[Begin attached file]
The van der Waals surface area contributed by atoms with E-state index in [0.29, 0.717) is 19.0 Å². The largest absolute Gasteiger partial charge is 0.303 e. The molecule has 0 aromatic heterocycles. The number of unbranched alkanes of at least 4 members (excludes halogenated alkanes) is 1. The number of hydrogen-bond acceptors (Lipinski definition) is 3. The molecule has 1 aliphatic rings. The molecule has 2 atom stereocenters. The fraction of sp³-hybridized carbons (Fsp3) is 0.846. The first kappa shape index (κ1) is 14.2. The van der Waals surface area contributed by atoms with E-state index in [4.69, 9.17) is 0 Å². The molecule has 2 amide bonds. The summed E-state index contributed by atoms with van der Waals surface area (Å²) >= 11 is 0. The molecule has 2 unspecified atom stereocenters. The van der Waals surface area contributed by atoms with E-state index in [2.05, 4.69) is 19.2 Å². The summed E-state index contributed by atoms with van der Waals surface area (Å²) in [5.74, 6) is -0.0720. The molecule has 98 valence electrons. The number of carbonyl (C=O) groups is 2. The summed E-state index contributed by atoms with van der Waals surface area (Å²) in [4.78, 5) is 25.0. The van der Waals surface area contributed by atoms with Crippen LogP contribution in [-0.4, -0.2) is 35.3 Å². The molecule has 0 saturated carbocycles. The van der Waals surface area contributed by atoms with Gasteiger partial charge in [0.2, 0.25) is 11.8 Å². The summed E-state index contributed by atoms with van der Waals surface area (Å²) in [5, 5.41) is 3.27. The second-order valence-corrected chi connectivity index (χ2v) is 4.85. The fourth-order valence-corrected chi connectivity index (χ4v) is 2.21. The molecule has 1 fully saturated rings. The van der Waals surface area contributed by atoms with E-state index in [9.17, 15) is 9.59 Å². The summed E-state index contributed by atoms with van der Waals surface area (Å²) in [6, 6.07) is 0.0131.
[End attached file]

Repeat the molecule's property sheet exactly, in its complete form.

The van der Waals surface area contributed by atoms with E-state index in [0.29, 0.717) is 19.0 Å². The largest absolute Gasteiger partial charge is 0.303 e. The molecule has 0 aromatic heterocycles. The number of unbranched alkanes of at least 4 members (excludes halogenated alkanes) is 1. The number of hydrogen-bond acceptors (Lipinski definition) is 3. The molecule has 1 aliphatic rings. The molecule has 2 atom stereocenters. The fraction of sp³-hybridized carbons (Fsp3) is 0.846. The first kappa shape index (κ1) is 14.2. The van der Waals surface area contributed by atoms with E-state index in [4.69, 9.17) is 0 Å². The molecule has 2 amide bonds. The summed E-state index contributed by atoms with van der Waals surface area (Å²) >= 11 is 0. The molecule has 2 unspecified atom stereocenters. The van der Waals surface area contributed by atoms with E-state index in [2.05, 4.69) is 19.2 Å². The summed E-state index contributed by atoms with van der Waals surface area (Å²) in [5.74, 6) is -0.0720. The molecule has 98 valence electrons. The number of carbonyl (C=O) groups is 2. The summed E-state index contributed by atoms with van der Waals surface area (Å²) in [4.78, 5) is 25.0. The van der Waals surface area contributed by atoms with Crippen LogP contribution in [-0.4, -0.2) is 35.3 Å². The molecule has 0 saturated carbocycles. The van der Waals surface area contributed by atoms with Gasteiger partial charge in [0.2, 0.25) is 11.8 Å². The summed E-state index contributed by atoms with van der Waals surface area (Å²) in [5, 5.41) is 3.27. The second-order valence-corrected chi connectivity index (χ2v) is 4.85. The fourth-order valence-corrected chi connectivity index (χ4v) is 2.21. The molecule has 1 fully saturated rings. The van der Waals surface area contributed by atoms with E-state index in [9.17, 15) is 9.59 Å². The summed E-state index contributed by atoms with van der Waals surface area (Å²) in [6, 6.07) is 0.0131.